In Battat v. Commissioner, the US Tax Court recently affirmed its own constitutionality, in releasing an opinion relating to the President’s authority to remove Tax Court Judges. The taxpayer filed a motion asking the court to disqualify all Tax Court Judges and to declare unconstitutional IRC Section 7443(f), which provides circumstances by which the President can remove Tax Court Judges. The court denied this motion, holding that the President’s limited removal authority does not violate separation of powers principles. The opinion describes the court’s operations, including procedures for the removal of judges, statutory provisions relating to the establishment and government of the court, and caselaw relating to the jurisprudence of the court. Most interestingly, it provides a detailed history of the Tax Court—from its creation by Congress in 1924 as the Board of Tax Appeals and its reestablishment as the US Tax Court in 1969 through present day.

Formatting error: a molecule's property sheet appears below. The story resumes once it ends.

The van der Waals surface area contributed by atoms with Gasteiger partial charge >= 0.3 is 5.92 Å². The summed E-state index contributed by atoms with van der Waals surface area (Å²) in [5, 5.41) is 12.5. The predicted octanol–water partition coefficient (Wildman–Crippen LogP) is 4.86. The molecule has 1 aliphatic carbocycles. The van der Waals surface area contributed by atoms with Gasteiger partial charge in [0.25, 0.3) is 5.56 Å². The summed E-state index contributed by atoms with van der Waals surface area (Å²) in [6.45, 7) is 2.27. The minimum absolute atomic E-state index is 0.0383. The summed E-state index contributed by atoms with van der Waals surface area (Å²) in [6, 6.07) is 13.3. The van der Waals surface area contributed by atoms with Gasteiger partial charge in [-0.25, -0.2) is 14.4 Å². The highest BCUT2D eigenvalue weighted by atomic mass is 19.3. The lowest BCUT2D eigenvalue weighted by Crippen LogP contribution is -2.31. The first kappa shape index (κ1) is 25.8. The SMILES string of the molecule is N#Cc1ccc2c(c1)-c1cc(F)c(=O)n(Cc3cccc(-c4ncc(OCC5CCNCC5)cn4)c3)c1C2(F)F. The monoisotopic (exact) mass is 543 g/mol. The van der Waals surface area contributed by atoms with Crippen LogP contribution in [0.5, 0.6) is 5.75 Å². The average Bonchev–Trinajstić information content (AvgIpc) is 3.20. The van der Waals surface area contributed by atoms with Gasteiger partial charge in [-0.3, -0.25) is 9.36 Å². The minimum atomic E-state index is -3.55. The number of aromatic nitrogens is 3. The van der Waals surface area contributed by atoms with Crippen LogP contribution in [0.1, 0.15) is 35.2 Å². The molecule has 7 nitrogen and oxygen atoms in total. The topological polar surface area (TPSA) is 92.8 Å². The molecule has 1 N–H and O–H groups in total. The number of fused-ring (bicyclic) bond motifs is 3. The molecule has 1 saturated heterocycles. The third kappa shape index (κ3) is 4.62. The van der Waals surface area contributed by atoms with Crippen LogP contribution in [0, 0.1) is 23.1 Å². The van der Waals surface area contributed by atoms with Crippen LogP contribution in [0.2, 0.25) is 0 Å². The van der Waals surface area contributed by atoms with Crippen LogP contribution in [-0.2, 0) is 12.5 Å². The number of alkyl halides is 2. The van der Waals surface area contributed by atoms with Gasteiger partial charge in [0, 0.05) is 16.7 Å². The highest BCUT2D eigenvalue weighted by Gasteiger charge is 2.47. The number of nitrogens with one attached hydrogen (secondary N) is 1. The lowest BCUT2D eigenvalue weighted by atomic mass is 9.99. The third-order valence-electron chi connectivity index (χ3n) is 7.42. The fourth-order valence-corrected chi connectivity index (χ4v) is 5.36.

Battat v. Commissioner: A Primer on the History of the US Tax Court
By McDermott Will & Emery and Jeffrey M. Glassman on February 9, 2017
Posted In Court Procedure Matters, Trial Courts, Uncategorized